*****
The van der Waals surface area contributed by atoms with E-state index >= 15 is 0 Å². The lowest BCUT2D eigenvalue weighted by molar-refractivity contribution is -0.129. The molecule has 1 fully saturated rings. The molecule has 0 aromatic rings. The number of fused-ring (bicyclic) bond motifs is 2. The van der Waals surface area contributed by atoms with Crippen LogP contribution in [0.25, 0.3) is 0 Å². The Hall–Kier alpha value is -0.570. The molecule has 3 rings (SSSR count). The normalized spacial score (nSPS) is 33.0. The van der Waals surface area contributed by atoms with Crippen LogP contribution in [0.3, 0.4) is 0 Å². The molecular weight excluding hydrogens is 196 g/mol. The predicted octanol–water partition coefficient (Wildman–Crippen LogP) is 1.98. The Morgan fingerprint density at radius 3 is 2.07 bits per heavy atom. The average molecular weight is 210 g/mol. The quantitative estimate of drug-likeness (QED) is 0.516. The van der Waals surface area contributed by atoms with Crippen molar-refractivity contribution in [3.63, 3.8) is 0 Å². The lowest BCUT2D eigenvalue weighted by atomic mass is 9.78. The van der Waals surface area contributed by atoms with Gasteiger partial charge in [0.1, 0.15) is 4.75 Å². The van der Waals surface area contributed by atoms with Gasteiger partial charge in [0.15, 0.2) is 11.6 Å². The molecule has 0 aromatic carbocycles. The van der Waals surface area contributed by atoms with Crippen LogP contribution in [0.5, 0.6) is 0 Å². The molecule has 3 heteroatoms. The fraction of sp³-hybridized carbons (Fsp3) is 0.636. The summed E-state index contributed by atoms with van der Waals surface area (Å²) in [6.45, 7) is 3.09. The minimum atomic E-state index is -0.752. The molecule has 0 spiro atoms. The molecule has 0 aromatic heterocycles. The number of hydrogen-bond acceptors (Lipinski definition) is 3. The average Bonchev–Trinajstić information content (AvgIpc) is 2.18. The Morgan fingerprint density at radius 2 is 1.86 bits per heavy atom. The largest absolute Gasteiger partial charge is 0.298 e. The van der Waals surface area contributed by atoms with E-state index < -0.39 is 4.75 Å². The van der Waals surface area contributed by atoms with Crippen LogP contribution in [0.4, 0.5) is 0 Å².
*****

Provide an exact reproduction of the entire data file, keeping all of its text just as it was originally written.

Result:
The van der Waals surface area contributed by atoms with E-state index >= 15 is 0 Å². The lowest BCUT2D eigenvalue weighted by molar-refractivity contribution is -0.129. The molecule has 1 fully saturated rings. The molecule has 0 aromatic rings. The number of fused-ring (bicyclic) bond motifs is 2. The van der Waals surface area contributed by atoms with Crippen LogP contribution in [0.25, 0.3) is 0 Å². The Hall–Kier alpha value is -0.570. The molecule has 3 rings (SSSR count). The normalized spacial score (nSPS) is 33.0. The van der Waals surface area contributed by atoms with Crippen LogP contribution in [0.3, 0.4) is 0 Å². The molecular weight excluding hydrogens is 196 g/mol. The predicted octanol–water partition coefficient (Wildman–Crippen LogP) is 1.98. The Morgan fingerprint density at radius 3 is 2.07 bits per heavy atom. The average molecular weight is 210 g/mol. The quantitative estimate of drug-likeness (QED) is 0.516. The van der Waals surface area contributed by atoms with Crippen molar-refractivity contribution in [3.63, 3.8) is 0 Å². The lowest BCUT2D eigenvalue weighted by atomic mass is 9.78. The van der Waals surface area contributed by atoms with Gasteiger partial charge in [0.1, 0.15) is 4.75 Å². The van der Waals surface area contributed by atoms with Gasteiger partial charge in [0.15, 0.2) is 11.6 Å². The molecule has 0 aromatic carbocycles. The van der Waals surface area contributed by atoms with Crippen LogP contribution in [0.5, 0.6) is 0 Å². The molecule has 3 heteroatoms. The fraction of sp³-hybridized carbons (Fsp3) is 0.636. The summed E-state index contributed by atoms with van der Waals surface area (Å²) in [6.45, 7) is 3.09. The minimum atomic E-state index is -0.752. The molecule has 0 spiro atoms. The molecule has 0 aromatic heterocycles. The number of hydrogen-bond acceptors (Lipinski definition) is 3. The average Bonchev–Trinajstić information content (AvgIpc) is 2.18. The Morgan fingerprint density at radius 2 is 1.86 bits per heavy atom. The largest absolute Gasteiger partial charge is 0.298 e. The van der Waals surface area contributed by atoms with E-state index < -0.39 is 4.75 Å². The van der Waals surface area contributed by atoms with Crippen LogP contribution in [0.4, 0.5) is 0 Å².